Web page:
Enthusiastically Improve Your Powers of Persuasion

Last week I learnt the number one thing people want from a sales person, is not being likeable, trustworthy, knowledgeable or reliable.  It is apparently  enthusiasm.  (Tip courtesy of Paul McCarthy, The Rockstar Marketer).

I guess we like being around enthusiastic people.  So long as they know when to accept “no”.  Did you ever experience those door to door sales folk pushing a certain American model of vacuum cleaner?  More fool me for letting them in to lazily ‘demonstrate’ how it sucked the lice out of my mattress.  I wasn’t dropping $2k on a vacuum no matter how long they hung around my bedroom.

Here’s one picture of enthusiastic.  I made this as a feebie for Janneke last Wednesday.


Six Scientifically Validated Principles of Persuasion – Getting to ‘YES’

I want to share this Youtube clip which explains the science behind the six main principles of persuasion.
If you don’t have time to watch, here’s a summary:

In our overloaded lives, we need shortcuts or rules of thumb to make decisions quickly.  Here’s the 6 Shortcuts:

Reciprocity – people feel obliged to return a service or gift.  They feel they ‘owe’ a favour.  So people are more likely to say ‘yes’ to those they owe.
Scarcity – We want something  if we perceive it’s scarce.  It’s not enough just to point out a product’s benefits.  You need to show what is unique about your offer and what the buyer stands to lose if they say no.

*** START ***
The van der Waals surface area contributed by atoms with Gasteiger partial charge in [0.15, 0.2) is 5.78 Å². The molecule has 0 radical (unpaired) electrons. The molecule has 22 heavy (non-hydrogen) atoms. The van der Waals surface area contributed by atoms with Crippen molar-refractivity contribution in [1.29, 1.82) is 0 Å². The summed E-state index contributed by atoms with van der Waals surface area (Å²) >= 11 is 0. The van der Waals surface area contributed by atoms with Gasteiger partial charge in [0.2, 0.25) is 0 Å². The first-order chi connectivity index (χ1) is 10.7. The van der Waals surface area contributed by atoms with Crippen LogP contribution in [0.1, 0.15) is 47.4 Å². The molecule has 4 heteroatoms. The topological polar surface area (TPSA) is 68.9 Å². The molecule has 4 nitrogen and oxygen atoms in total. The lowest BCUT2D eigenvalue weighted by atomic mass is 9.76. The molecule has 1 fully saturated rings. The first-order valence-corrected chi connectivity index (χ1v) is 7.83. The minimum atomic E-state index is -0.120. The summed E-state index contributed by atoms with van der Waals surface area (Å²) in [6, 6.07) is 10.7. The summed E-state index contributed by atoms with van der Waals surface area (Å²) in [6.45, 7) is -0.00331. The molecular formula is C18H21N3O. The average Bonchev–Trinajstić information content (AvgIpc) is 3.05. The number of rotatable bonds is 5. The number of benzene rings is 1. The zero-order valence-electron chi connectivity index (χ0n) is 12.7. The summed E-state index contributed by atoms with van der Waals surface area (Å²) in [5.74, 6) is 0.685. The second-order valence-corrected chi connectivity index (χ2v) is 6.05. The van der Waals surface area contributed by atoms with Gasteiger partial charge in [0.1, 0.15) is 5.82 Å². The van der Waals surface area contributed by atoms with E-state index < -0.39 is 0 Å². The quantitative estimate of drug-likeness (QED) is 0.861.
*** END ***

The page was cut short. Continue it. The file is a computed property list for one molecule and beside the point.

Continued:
Authority – We need to demonstrate why we’re credible before we try to influence people.
Consistency – People like to be consistent with things they’ve said or done before. Encouraging small initial commitments makes a larger decision to say ‘yes’ down the track more likely.
Liking – People prefer to say yes to those they like.  And what we ‘like’ is people similar to us, who pay us complements and cooperate toward mutual goals.  The science shows that building relationships in these ways significantly improves the chance of agreement.
Consensus – People look to the actions of others to determine their own, especially if they’re unsure. “They’re all doing it, so I’ll do it”.  Rather than rely on our own ability to persuade, we should point to what, similar people, are doing.

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by Keith Rhodes, Clips That Sell

Video Production for Melbourne Businesses


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